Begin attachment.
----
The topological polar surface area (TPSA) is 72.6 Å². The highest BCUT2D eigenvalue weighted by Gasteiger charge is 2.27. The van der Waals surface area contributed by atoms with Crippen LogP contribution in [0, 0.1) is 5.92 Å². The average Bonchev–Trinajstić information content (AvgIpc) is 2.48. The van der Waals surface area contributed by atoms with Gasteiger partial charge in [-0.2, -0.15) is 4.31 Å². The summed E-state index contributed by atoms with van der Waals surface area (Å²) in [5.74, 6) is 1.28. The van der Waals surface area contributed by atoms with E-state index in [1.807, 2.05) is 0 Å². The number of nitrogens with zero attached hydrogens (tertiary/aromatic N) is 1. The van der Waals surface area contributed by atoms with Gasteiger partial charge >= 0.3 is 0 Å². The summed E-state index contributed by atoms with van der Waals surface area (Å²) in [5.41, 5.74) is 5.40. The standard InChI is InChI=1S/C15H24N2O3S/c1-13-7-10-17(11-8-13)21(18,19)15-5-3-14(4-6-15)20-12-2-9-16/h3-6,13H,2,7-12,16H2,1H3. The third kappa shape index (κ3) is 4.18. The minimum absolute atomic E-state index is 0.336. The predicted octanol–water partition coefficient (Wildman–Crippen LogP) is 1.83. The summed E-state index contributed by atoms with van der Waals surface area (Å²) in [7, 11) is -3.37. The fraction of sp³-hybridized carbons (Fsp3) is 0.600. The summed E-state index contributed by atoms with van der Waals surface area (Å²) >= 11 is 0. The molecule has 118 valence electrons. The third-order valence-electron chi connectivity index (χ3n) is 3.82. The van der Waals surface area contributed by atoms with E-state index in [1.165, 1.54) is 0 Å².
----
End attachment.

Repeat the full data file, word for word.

The topological polar surface area (TPSA) is 72.6 Å². The highest BCUT2D eigenvalue weighted by Gasteiger charge is 2.27. The van der Waals surface area contributed by atoms with Crippen LogP contribution in [0, 0.1) is 5.92 Å². The average Bonchev–Trinajstić information content (AvgIpc) is 2.48. The van der Waals surface area contributed by atoms with Gasteiger partial charge in [-0.2, -0.15) is 4.31 Å². The summed E-state index contributed by atoms with van der Waals surface area (Å²) in [5.74, 6) is 1.28. The van der Waals surface area contributed by atoms with E-state index in [1.807, 2.05) is 0 Å². The number of nitrogens with zero attached hydrogens (tertiary/aromatic N) is 1. The van der Waals surface area contributed by atoms with Gasteiger partial charge >= 0.3 is 0 Å². The summed E-state index contributed by atoms with van der Waals surface area (Å²) in [5.41, 5.74) is 5.40. The standard InChI is InChI=1S/C15H24N2O3S/c1-13-7-10-17(11-8-13)21(18,19)15-5-3-14(4-6-15)20-12-2-9-16/h3-6,13H,2,7-12,16H2,1H3. The third kappa shape index (κ3) is 4.18. The minimum absolute atomic E-state index is 0.336. The predicted octanol–water partition coefficient (Wildman–Crippen LogP) is 1.83. The summed E-state index contributed by atoms with van der Waals surface area (Å²) in [7, 11) is -3.37. The fraction of sp³-hybridized carbons (Fsp3) is 0.600. The summed E-state index contributed by atoms with van der Waals surface area (Å²) >= 11 is 0. The molecule has 118 valence electrons. The third-order valence-electron chi connectivity index (χ3n) is 3.82. The van der Waals surface area contributed by atoms with E-state index in [1.165, 1.54) is 0 Å².